B.C. centre planning clinical trials to treat addiction with hallucinogens

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B.C. centre planning clinical trials to treat addiction with hallucinogens

British Columbia's fledgling network for research into drug abuse is planning clinical trials to explore treating opioid addiction and other substance abuse disorders with hallucinogens.

The B.C. Centre on Substance Use will examine the effectiveness of psychedelic drugs to help people battling addiction. One of the organization's lead researchers and directors, Dr. Kenneth Tupper, says the trials are set to begin this year, pending procurement of funding.

"The evidence from renewed research in this area ... is that there's clinical therapeutic potential for drugs like psilocybin, LSD, [and] ayahuasca," said Tupper, adding B.C. and Canada are lagging behind in the research field.

Tupper says hallucinogens could play a role in the province's growing opioid crisis, which claimed 120 lives in March alone. The BCCSU was established by the provincial government to explore solutions to the health crisis, as well as enhance addictions research in B.C.

Promising research

Psychedelics have long caught the attention of addictions researchers, and numerous clinical trials have shown promising results.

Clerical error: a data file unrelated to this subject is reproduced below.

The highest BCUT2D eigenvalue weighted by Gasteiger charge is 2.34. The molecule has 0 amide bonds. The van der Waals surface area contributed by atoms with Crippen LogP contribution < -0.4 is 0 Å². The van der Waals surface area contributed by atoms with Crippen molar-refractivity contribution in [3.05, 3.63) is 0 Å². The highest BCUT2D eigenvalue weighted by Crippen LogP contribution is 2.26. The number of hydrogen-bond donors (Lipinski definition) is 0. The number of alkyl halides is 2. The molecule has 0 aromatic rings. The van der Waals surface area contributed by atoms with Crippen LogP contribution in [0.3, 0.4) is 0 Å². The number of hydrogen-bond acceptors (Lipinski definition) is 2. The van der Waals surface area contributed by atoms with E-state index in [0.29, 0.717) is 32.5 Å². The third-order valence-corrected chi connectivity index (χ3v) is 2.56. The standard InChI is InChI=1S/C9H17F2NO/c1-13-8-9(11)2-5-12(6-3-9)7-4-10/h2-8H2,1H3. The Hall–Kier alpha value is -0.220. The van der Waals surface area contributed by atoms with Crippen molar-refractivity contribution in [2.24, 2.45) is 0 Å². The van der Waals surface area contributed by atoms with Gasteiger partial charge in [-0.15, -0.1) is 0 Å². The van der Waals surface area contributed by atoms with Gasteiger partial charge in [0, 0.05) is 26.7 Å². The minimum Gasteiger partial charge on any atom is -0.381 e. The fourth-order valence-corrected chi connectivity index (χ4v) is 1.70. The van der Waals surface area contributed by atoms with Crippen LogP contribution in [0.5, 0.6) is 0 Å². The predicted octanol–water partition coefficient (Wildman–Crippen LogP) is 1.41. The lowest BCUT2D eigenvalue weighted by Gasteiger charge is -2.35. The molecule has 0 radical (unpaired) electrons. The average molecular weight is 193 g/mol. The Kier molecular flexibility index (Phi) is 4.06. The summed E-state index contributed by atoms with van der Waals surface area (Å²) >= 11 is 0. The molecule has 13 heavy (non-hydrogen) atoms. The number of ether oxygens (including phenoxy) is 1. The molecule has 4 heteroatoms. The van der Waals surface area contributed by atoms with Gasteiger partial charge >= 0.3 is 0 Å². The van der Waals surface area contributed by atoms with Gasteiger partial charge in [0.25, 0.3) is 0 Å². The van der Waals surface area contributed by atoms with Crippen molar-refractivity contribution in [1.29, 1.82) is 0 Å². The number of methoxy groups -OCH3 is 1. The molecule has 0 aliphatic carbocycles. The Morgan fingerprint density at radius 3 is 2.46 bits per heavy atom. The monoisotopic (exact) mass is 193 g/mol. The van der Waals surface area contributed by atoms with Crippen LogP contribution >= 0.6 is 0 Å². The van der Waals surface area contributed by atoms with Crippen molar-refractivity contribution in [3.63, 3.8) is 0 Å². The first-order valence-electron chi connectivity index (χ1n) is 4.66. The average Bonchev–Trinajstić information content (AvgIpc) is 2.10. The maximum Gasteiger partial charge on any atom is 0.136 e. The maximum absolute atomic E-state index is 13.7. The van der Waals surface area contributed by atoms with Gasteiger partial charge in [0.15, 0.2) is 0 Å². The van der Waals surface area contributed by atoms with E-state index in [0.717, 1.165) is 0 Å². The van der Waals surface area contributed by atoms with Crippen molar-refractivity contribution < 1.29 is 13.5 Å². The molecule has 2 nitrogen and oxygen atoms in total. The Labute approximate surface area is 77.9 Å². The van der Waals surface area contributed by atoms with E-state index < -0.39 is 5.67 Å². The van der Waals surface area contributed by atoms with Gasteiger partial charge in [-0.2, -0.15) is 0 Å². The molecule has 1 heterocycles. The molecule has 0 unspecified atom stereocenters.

A 2014 study from John Hopkins University, for example, found psilocybin (the active ingredient in magic mushrooms) to be an effective tool to help smokers kick their habit, more than doubling the effectiveness of traditional cessation drugs like varenicline. 

"Canada was once a world leader in this area of research back in the early 1950s and 60s — and we're now kind of lagging behind," said Tupper, adding that Canada pioneered the exploration of treating alcoholism with LSD — a treatment mechanism that continues to be studied.

"The BCCSU is well positioned to undertake this kind of research," he said.

How it works

Tupper says each potential patient will undergo a thorough screening process prior to being admitted into the trial. He says patients with mental illnesses such as schizophrenia or bipolar disorder might not be well suited for treatment.

Once admitted, patients have sessions with a team of therapists who talk them through the experience of taking the medication. Tupper says patients typically have one to three monitored therapy sessions where they ingest the hallucinogen.

"It's often very unremarkable in these sessions themselves. People are usually wearing a blindfold, listening to music, and encouraged to introspect and reflect on their lives," said Tupper.

But the "unremarkable" sessions can encourage subjects to make significant life changes, like overcoming their addictions.

"Therapeutic outcomes ae often correlated with a mystical or a spiritual-type experience. People often have deep insights about themselves and their relationships with others and with God — and sometimes, as a consequence, have significant behavioural changes."

Life and death

Tupper says patients follow up with clinicians to determine desired health outcomes, and the team works with the individual to reach those goals.

And with all eyes staring at B.C.'s ongoing opioid crisis, Tupper hopes that assisted psychedelic therapy could become part of the solution.

"It's a matter of life of death," he said. "There's an urgent need to explore all different kinds of options and this is one that seems to be very promising."